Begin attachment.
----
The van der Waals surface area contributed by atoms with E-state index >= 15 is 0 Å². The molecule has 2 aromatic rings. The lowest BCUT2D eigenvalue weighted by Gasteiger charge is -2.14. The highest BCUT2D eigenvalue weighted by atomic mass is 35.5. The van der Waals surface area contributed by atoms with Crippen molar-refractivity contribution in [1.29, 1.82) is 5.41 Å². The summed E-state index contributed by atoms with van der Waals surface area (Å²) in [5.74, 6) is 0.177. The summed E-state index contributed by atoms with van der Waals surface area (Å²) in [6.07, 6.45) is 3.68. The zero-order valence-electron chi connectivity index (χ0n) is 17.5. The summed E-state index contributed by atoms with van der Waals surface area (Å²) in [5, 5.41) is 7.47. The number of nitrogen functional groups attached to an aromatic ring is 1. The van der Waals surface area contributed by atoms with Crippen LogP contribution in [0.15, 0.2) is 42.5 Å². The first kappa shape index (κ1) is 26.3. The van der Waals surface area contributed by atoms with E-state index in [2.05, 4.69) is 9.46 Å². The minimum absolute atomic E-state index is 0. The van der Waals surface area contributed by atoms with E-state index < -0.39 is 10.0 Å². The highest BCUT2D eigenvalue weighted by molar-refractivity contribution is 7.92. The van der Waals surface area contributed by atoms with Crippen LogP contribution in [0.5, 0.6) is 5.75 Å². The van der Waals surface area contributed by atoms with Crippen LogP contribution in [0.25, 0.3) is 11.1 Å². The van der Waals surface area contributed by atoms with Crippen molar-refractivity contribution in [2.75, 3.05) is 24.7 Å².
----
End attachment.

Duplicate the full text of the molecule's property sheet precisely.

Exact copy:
The van der Waals surface area contributed by atoms with E-state index >= 15 is 0 Å². The molecule has 2 aromatic rings. The lowest BCUT2D eigenvalue weighted by Gasteiger charge is -2.14. The highest BCUT2D eigenvalue weighted by atomic mass is 35.5. The van der Waals surface area contributed by atoms with Crippen molar-refractivity contribution in [1.29, 1.82) is 5.41 Å². The summed E-state index contributed by atoms with van der Waals surface area (Å²) in [5.74, 6) is 0.177. The summed E-state index contributed by atoms with van der Waals surface area (Å²) in [6.07, 6.45) is 3.68. The zero-order valence-electron chi connectivity index (χ0n) is 17.5. The summed E-state index contributed by atoms with van der Waals surface area (Å²) in [5, 5.41) is 7.47. The number of nitrogen functional groups attached to an aromatic ring is 1. The van der Waals surface area contributed by atoms with Crippen LogP contribution in [0.15, 0.2) is 42.5 Å². The first kappa shape index (κ1) is 26.3. The van der Waals surface area contributed by atoms with E-state index in [2.05, 4.69) is 9.46 Å². The minimum absolute atomic E-state index is 0. The van der Waals surface area contributed by atoms with E-state index < -0.39 is 10.0 Å². The highest BCUT2D eigenvalue weighted by molar-refractivity contribution is 7.92. The van der Waals surface area contributed by atoms with Crippen LogP contribution in [0.5, 0.6) is 5.75 Å². The van der Waals surface area contributed by atoms with Crippen LogP contribution in [0.25, 0.3) is 11.1 Å². The van der Waals surface area contributed by atoms with Crippen molar-refractivity contribution in [2.75, 3.05) is 24.7 Å².